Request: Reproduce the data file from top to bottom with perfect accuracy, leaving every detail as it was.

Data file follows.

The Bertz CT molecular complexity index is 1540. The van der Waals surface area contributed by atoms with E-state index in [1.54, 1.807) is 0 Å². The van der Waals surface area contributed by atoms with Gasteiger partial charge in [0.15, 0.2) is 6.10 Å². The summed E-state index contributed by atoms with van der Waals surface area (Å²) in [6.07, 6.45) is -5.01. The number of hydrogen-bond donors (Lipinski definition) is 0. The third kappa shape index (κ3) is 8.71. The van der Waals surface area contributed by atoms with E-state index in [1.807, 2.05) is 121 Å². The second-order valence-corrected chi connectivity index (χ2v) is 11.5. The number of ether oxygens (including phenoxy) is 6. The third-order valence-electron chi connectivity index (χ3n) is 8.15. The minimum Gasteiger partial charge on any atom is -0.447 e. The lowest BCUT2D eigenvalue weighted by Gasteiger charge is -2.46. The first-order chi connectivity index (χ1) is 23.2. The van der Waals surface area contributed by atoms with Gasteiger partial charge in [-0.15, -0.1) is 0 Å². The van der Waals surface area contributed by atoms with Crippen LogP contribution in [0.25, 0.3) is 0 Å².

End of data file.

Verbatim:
The Bertz CT molecular complexity index is 1540. The van der Waals surface area contributed by atoms with E-state index in [1.54, 1.807) is 0 Å². The van der Waals surface area contributed by atoms with Gasteiger partial charge in [0.15, 0.2) is 6.10 Å². The summed E-state index contributed by atoms with van der Waals surface area (Å²) in [6.07, 6.45) is -5.01. The number of hydrogen-bond donors (Lipinski definition) is 0. The third kappa shape index (κ3) is 8.71. The van der Waals surface area contributed by atoms with E-state index in [1.807, 2.05) is 121 Å². The second-order valence-corrected chi connectivity index (χ2v) is 11.5. The number of ether oxygens (including phenoxy) is 6. The third-order valence-electron chi connectivity index (χ3n) is 8.15. The minimum Gasteiger partial charge on any atom is -0.447 e. The lowest BCUT2D eigenvalue weighted by Gasteiger charge is -2.46. The first-order chi connectivity index (χ1) is 23.2. The van der Waals surface area contributed by atoms with Gasteiger partial charge in [-0.15, -0.1) is 0 Å². The van der Waals surface area contributed by atoms with Crippen LogP contribution in [0.25, 0.3) is 0 Å².